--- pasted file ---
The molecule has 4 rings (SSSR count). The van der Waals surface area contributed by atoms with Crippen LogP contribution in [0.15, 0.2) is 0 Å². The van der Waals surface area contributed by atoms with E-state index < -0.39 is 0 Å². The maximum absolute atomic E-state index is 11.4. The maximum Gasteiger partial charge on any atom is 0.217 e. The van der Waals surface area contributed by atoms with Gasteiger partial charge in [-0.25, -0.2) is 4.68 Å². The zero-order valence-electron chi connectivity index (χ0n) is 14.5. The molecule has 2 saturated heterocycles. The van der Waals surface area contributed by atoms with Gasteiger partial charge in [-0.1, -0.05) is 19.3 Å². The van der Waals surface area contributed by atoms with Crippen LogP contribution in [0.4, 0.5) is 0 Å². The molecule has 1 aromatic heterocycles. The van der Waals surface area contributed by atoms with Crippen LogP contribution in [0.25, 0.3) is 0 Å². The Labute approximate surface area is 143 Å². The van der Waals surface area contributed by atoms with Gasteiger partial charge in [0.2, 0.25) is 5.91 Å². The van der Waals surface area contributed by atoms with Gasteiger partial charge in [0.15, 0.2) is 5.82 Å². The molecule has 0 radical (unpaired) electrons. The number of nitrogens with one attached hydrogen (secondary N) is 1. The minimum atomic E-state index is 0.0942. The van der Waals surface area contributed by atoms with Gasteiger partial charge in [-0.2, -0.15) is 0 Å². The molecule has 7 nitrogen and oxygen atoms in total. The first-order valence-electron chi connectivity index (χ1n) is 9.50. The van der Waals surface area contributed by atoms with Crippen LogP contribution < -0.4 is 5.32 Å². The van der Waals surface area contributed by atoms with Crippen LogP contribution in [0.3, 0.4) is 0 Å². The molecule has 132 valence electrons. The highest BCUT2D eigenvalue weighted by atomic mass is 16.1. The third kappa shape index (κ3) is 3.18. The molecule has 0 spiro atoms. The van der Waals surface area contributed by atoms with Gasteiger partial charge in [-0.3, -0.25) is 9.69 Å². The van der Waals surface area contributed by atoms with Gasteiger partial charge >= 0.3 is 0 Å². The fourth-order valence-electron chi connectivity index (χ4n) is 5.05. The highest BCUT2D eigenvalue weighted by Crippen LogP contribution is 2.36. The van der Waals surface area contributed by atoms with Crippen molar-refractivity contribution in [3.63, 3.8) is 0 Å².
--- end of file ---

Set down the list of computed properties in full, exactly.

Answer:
The molecule has 4 rings (SSSR count). The van der Waals surface area contributed by atoms with Crippen LogP contribution in [0.15, 0.2) is 0 Å². The van der Waals surface area contributed by atoms with E-state index < -0.39 is 0 Å². The maximum absolute atomic E-state index is 11.4. The maximum Gasteiger partial charge on any atom is 0.217 e. The van der Waals surface area contributed by atoms with Gasteiger partial charge in [-0.25, -0.2) is 4.68 Å². The zero-order valence-electron chi connectivity index (χ0n) is 14.5. The molecule has 2 saturated heterocycles. The van der Waals surface area contributed by atoms with Gasteiger partial charge in [-0.1, -0.05) is 19.3 Å². The van der Waals surface area contributed by atoms with Crippen LogP contribution in [0.4, 0.5) is 0 Å². The molecule has 1 aromatic heterocycles. The van der Waals surface area contributed by atoms with Crippen LogP contribution in [0.25, 0.3) is 0 Å². The Labute approximate surface area is 143 Å². The van der Waals surface area contributed by atoms with Gasteiger partial charge in [0.2, 0.25) is 5.91 Å². The van der Waals surface area contributed by atoms with Gasteiger partial charge in [0.15, 0.2) is 5.82 Å². The molecule has 0 radical (unpaired) electrons. The number of nitrogens with one attached hydrogen (secondary N) is 1. The minimum atomic E-state index is 0.0942. The van der Waals surface area contributed by atoms with Gasteiger partial charge in [-0.2, -0.15) is 0 Å². The molecule has 7 nitrogen and oxygen atoms in total. The first-order valence-electron chi connectivity index (χ1n) is 9.50. The van der Waals surface area contributed by atoms with Crippen LogP contribution < -0.4 is 5.32 Å². The van der Waals surface area contributed by atoms with Crippen LogP contribution in [0.3, 0.4) is 0 Å². The molecule has 132 valence electrons. The highest BCUT2D eigenvalue weighted by atomic mass is 16.1. The third kappa shape index (κ3) is 3.18. The molecule has 0 spiro atoms. The van der Waals surface area contributed by atoms with Gasteiger partial charge in [-0.3, -0.25) is 9.69 Å². The van der Waals surface area contributed by atoms with Gasteiger partial charge >= 0.3 is 0 Å². The fourth-order valence-electron chi connectivity index (χ4n) is 5.05. The highest BCUT2D eigenvalue weighted by Crippen LogP contribution is 2.36. The van der Waals surface area contributed by atoms with Crippen molar-refractivity contribution in [3.63, 3.8) is 0 Å².